Thirty-five years ago, in the fall of 1986, women with rock foundations and pop sensibilities were doing quite well on the charts. Three acts in particular were drawing sizable attention—and they were all singing on the same album: Cyndi Lauper’s True Colors, which featured backing vocals by the Bangles and ’Til Tuesday’s Aimee Mann.
It turns out these women had more than that brief coincidence in common. Lauper, Mann, and the Bangles came up at the same postpunk, new-wave moment in ’80s pop. And they fought many of the same battles: record-label machinations, a media that stoked rivalries, whether or not they existed, and a sexist music industry that repeatedly underestimated their skills. In this Hit Parade episode, Chris Molanphy recounts how these women emerged from distinctive rock scenes—from punk-era New York and Boston, to L.A.’s Paisley Underground—then outgrew them. They found critical and commercial acclaim and remain influential decades later, in a variety of media, from Hollywood to Broadway. What forces were they up against, and how did they fight to define themselves?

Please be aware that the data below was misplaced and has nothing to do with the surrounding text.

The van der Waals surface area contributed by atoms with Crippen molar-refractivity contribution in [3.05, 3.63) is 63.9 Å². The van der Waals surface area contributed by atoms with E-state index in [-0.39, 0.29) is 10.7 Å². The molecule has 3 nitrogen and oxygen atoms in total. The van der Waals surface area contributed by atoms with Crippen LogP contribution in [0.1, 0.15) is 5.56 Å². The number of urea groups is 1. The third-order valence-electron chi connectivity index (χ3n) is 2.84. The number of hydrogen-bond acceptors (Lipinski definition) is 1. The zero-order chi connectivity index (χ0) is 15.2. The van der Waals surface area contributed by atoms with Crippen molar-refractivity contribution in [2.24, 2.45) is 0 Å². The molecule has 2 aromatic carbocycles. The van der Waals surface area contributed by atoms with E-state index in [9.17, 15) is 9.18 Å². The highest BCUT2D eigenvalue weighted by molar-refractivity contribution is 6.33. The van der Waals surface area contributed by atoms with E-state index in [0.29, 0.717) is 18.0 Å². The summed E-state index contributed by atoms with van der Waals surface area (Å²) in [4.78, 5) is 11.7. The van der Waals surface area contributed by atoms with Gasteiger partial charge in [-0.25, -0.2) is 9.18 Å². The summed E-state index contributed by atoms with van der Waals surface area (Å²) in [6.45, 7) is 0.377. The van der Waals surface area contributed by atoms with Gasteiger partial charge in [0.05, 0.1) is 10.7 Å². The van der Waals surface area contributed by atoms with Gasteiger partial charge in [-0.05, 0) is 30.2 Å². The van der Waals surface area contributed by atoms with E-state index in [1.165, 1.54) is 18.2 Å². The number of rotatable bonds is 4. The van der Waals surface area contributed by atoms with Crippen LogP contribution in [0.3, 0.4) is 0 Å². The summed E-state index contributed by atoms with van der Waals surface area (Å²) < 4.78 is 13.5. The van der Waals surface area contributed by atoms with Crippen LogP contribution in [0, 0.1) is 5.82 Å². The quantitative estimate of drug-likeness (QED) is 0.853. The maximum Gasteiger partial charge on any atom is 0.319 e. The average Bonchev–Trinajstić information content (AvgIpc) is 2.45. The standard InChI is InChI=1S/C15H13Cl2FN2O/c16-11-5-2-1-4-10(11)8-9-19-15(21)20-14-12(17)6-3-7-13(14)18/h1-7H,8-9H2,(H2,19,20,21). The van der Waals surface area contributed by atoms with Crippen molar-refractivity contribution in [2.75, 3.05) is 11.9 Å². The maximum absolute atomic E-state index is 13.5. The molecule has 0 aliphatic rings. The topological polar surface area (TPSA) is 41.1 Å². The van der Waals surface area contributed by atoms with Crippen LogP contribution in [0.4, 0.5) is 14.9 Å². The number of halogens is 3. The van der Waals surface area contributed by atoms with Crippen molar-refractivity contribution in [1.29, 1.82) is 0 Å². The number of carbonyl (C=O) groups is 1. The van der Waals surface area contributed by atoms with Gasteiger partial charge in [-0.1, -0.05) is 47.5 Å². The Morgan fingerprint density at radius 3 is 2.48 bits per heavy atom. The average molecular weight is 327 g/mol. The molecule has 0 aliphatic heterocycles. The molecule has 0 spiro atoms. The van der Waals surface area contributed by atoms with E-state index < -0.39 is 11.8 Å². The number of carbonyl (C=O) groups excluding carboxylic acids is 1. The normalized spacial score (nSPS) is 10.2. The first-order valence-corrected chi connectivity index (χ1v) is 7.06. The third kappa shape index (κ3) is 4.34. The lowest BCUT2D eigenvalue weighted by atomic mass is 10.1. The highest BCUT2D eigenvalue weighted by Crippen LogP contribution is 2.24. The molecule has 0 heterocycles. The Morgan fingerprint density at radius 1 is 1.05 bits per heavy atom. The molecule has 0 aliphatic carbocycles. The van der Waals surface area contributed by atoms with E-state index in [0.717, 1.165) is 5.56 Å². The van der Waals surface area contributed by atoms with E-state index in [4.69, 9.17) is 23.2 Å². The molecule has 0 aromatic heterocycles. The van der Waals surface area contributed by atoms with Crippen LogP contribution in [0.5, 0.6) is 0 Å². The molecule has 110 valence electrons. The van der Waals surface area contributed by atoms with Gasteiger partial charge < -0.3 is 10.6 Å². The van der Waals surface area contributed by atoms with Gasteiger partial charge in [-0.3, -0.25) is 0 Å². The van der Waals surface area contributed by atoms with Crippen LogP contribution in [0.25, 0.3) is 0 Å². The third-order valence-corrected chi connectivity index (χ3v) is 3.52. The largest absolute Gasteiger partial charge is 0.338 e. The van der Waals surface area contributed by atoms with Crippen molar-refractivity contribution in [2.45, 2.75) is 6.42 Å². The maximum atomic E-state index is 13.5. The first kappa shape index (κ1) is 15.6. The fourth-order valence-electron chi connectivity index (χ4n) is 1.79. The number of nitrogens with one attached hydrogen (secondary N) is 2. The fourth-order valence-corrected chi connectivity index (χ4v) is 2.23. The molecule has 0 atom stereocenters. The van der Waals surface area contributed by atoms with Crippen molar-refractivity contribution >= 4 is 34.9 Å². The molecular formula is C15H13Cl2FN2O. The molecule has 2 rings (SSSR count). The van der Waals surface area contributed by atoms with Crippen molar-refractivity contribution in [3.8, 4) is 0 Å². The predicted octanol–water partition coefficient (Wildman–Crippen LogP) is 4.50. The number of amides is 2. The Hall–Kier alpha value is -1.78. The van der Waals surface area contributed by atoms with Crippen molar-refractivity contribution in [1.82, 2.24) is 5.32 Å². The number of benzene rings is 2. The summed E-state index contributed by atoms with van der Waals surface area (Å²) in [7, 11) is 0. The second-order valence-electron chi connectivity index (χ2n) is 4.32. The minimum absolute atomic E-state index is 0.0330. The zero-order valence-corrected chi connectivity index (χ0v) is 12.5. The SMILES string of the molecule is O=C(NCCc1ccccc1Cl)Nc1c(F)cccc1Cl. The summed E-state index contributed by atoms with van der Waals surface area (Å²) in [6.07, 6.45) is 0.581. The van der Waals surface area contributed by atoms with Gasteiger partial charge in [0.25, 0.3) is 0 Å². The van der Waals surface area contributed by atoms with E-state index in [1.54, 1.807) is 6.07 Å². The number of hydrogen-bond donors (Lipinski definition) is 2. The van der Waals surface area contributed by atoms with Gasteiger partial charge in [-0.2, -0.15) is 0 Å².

Podcast production by Asha Saluja.